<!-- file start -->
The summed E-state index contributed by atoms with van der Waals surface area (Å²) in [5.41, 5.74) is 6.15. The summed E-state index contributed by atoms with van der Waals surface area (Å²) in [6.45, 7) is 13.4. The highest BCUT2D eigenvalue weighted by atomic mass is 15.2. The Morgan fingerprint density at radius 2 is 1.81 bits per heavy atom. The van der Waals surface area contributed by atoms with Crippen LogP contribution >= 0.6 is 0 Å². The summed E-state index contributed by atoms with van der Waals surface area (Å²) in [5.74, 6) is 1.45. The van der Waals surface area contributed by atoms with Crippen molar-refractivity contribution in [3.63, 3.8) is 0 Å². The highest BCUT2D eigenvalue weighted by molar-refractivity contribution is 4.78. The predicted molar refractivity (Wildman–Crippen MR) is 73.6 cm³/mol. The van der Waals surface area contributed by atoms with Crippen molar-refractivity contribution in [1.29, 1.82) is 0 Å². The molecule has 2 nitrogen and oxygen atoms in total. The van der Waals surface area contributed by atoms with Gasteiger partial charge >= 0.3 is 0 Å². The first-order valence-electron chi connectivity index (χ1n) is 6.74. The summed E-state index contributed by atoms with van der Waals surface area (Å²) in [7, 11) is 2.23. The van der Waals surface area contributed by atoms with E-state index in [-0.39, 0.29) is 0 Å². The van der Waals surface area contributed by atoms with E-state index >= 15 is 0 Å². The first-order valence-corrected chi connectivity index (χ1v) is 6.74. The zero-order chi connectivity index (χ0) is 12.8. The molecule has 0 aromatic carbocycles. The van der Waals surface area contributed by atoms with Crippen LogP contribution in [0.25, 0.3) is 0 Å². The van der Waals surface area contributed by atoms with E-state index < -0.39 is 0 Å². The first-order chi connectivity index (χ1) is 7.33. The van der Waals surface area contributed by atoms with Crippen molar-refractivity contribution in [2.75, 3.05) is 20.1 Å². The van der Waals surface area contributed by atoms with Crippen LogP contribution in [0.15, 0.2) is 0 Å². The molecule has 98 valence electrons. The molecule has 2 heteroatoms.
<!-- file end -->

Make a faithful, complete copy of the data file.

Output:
The summed E-state index contributed by atoms with van der Waals surface area (Å²) in [5.41, 5.74) is 6.15. The summed E-state index contributed by atoms with van der Waals surface area (Å²) in [6.45, 7) is 13.4. The highest BCUT2D eigenvalue weighted by atomic mass is 15.2. The Morgan fingerprint density at radius 2 is 1.81 bits per heavy atom. The van der Waals surface area contributed by atoms with Crippen LogP contribution >= 0.6 is 0 Å². The summed E-state index contributed by atoms with van der Waals surface area (Å²) in [5.74, 6) is 1.45. The van der Waals surface area contributed by atoms with Crippen molar-refractivity contribution in [3.63, 3.8) is 0 Å². The highest BCUT2D eigenvalue weighted by molar-refractivity contribution is 4.78. The predicted molar refractivity (Wildman–Crippen MR) is 73.6 cm³/mol. The van der Waals surface area contributed by atoms with Crippen molar-refractivity contribution in [1.29, 1.82) is 0 Å². The molecule has 2 nitrogen and oxygen atoms in total. The van der Waals surface area contributed by atoms with Gasteiger partial charge >= 0.3 is 0 Å². The first-order valence-electron chi connectivity index (χ1n) is 6.74. The summed E-state index contributed by atoms with van der Waals surface area (Å²) in [7, 11) is 2.23. The van der Waals surface area contributed by atoms with E-state index in [-0.39, 0.29) is 0 Å². The van der Waals surface area contributed by atoms with E-state index >= 15 is 0 Å². The first-order valence-corrected chi connectivity index (χ1v) is 6.74. The zero-order chi connectivity index (χ0) is 12.8. The molecule has 0 aromatic carbocycles. The van der Waals surface area contributed by atoms with Crippen LogP contribution in [0.25, 0.3) is 0 Å². The van der Waals surface area contributed by atoms with E-state index < -0.39 is 0 Å². The first-order chi connectivity index (χ1) is 7.33. The van der Waals surface area contributed by atoms with Crippen molar-refractivity contribution in [2.75, 3.05) is 20.1 Å². The van der Waals surface area contributed by atoms with Crippen LogP contribution in [0.15, 0.2) is 0 Å². The molecule has 98 valence electrons. The molecule has 2 heteroatoms.